Objective: Electrocardiographic (ECG) changes and chest symptoms suggestive of myocardial ischemia have been reported in healthy women during cesarean section under regional anesthesia. This study aimed to determine the incidence of ECG changes and find any relation between the changes and subjective chest symptoms, hemodynamic variables, oxytocin, and ephedrine administration. Materials and Methods: ECG changes were recorded in 237 term parturients during elective cesarean section done under spinal anesthesia. ST-T depression of ≥1 mm and elevation of ≥2 mm for at least 1-min were considered as significant. Timing of hypotension, bradycardia, tachycardia, ECG changes, and chest symptoms were recorded. Pearson correlation coefficient was used to determine the association between ST changes and subjective chest symptoms, hemodynamic variables, oxytocin, or ephedrine administration. Results: Of 237 patients, 71 (30%) had significant ST-T depression, and 83 (35%) complained of chest symptoms (pressure, squeezing, pain, or dyspnea). Of 71, 42 had chest symptoms. Chest symptoms were also experienced by 30 (18%) patients where no change in ECG was seen (166/237). The changes were more commonly noted at delivery or 3-10 min after oxytocin administration. No correlation was found between ECG changes and chest symptoms, hemodynamic variables, and ephedrine, but there was moderate positive relation with oxytocin. Conclusion: Chest symptoms and ECG changes consistent with myocardial ischemia were observed in about 1/3 healthy parturients during cesarean section. An association between oxytocin and ECG changes was found in half of the patients. The symptoms were short lived and required no treatment.
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Cesarean section under spinal anesthesia in a patient of Takayasu's arteritis
Asma Murtaza Khan, Mukul Chandra Kapoor, Archana Puri
July-December 2015, 5(2):90-92
A young lady with Takayasu's arteritis was scheduled for cesarean section in view of precious pregnancy and intrauterine growth retardation. She was successfully managed under spinal anesthesia as the blood pressure difference between the upper and lower limbs was not significant and as she had no co-morbidities apart from hypertension.
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Haemorrhage during cesarean section for parturient with antiphospholipid syndrome
Shruti Shah, Krutika Parasar, Shaul Cohen, Adil Mohiuddin
July-December 2015, 5(2):93-94
This case describes a 39-year-old G3P2 parturient with a history of the antiphospholipid syndrome (APS), who experienced severe hemorrhage during her cesarean section (CS) delivery of twins. At 36 weeks gestation, the patient was being treated prophylactically with Lovenox and acetylsalicyclic acid. In preparation for delivery, her medications were discontinued 24 h prior to admission. Due to breech presentation, the patient required delivery by CS. The patient received epidural anesthesia and successfully delivered two healthy babies. Following delivery, the patient became hypotensive and unresponsive and experienced uterine atony with profuse bleeding. Based on the patient's clinical symptoms and history of APS, hemorrhage was suspected. Airway patency was immediately established using rapid sequence intubation, and the patient was placed under general anesthesia for removal of her atonic uterus. Following massive fluid resuscitation and correction of her coagulopathy, the patient stabilized and was transferred to the surgical intensive care unit. Four days later, she was discharged from the hospital without further complications.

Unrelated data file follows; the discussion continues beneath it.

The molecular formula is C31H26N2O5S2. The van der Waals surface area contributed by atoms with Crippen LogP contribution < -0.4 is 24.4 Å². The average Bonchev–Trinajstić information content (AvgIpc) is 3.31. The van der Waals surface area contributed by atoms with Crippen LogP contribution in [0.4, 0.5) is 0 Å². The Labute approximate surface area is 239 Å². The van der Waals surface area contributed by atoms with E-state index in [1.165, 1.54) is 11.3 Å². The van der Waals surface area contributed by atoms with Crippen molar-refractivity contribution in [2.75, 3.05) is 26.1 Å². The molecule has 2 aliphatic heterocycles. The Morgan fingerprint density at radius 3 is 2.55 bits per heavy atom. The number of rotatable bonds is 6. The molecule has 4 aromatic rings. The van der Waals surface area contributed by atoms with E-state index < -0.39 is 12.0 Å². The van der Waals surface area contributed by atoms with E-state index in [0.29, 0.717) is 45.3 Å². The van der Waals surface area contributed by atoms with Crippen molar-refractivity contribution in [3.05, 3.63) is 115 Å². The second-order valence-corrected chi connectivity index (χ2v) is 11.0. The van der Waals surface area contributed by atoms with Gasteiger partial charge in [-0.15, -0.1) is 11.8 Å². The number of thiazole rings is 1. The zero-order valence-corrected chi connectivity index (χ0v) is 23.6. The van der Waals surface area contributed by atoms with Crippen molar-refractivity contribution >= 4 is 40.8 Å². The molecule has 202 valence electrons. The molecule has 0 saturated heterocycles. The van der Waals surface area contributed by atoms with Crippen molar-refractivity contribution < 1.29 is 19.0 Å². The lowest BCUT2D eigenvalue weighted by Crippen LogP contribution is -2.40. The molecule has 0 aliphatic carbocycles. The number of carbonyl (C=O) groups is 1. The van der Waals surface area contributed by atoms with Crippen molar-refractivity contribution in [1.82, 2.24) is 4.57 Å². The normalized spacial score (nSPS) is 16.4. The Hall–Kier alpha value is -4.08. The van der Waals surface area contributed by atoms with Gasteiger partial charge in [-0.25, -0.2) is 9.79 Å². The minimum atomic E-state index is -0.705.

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Placenta accreta diagnosed 15 days following primary cesarean section
Krutika Parasar, Shruti Shah, Shaul Cohen, Adil Mohiuddin
July-December 2015, 5(2):95-96
Placenta accreta is a life-threatening obstetric complication with an ever-increasing incidence. Between 1982 and 2002, the reported incidence of placenta accreta was 1/533 pregnancies, nearly 4 times its incidence in the 1980s and 8 times its incidence in the 1970s. As Cesarean sections (C/S) become more common, so does placenta accreta, as prior C/S is a risk factor. Placenta accreta requires emergent treatment and unique anesthetic considerations. However, little research discusses the anesthetic protocol to treat this condition. This report details the anesthetic procedure used to successfully treat a patient with placenta accrete diagnosed 15 days post-C/S.
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Ultrasound for obstetric neuraxial anesthetic procedures: Practical and useful?
Jason Lie, Santosh Patel
July-December 2015, 5(2):49-53
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A comparison of intrathecal levobupivacaine with hyperbaric bupivacaine for elective cesarean section: A prospective randomized double-blind study
Rashmi Duggal, Ruchi Kapoor, Gajendra Moyal
July-December 2015, 5(2):78-83
Background: There is a constant endeavor for newer, safer anesthetic agents providing effective block characteristics and having minimal side effects. Hyperbaric bupivacaine is the most frequently used anesthetic agent for cesarean section. Levobupivacaine is less toxic to the heart and central nervous system, but there are few studies of its use in cesarean section, hence the present study was undertaken to compare the quality of sensory and motor block and side effects if any, following intrathecal levobupivacaine and hyperbaric bupivacaine, in parturients undergoing elective cesarean section. Materials and Methods: Sixty American Society of Anesthesiologists I or II parturients for the elective cesarean section were enrolled in this prospective randomized, double-blind study. Using computer generated codes, the parturients were randomly assigned to two groups with patients in Group L (n = 30) and Group B (n = 30). Subarachnoid block was performed with 2 ml of 0.5% isobaric levobupivacaine in Group L and 2 ml of 0.5% hyperbaric bupivacaine in Group B. Characteristics of sensory and motor block were assessed with pinprick and Bromage scale, respectively. Side effects such as hypotension, bradycardia, nausea, and vomiting were recorded. Results: Both the duration of sensory and motor block were shorter in parturients in Group L than those in Group B (80.03 ± 8.12 vs. 103.47 ± 10.18 min and 64.37 ± 7.42 vs. 94.70 ± 9.18 min), the difference being highly significant (P < 0.001). None of the patients required analgesic supplementation intraoperatively. The maximum sensory block height achieved in Group L was significantly lower than Group B (P = 0.003). The incidence of side effects (hypotension, bradycardia, nausea, and vomiting) was lower in Group L as compared to Group B (10% vs. 33.3%, 3% vs. 16%, 6.6% vs. 26% and 0% vs. 3.3%); with P < 0.05 for hypotension and nausea. Conclusion: Adequate surgical anesthesia can be achieved with both levobupivacaine and hyperbaric bupivacaine as tested by the loss of pinprick sensation in both groups. Levobupivacaine given intrathecally can provide safe and effective analgesic choice for parturients undergoing elective cesarean section as the incidence of side effects with its use was significantly lower in comparison to hyperbaric bupivacaine.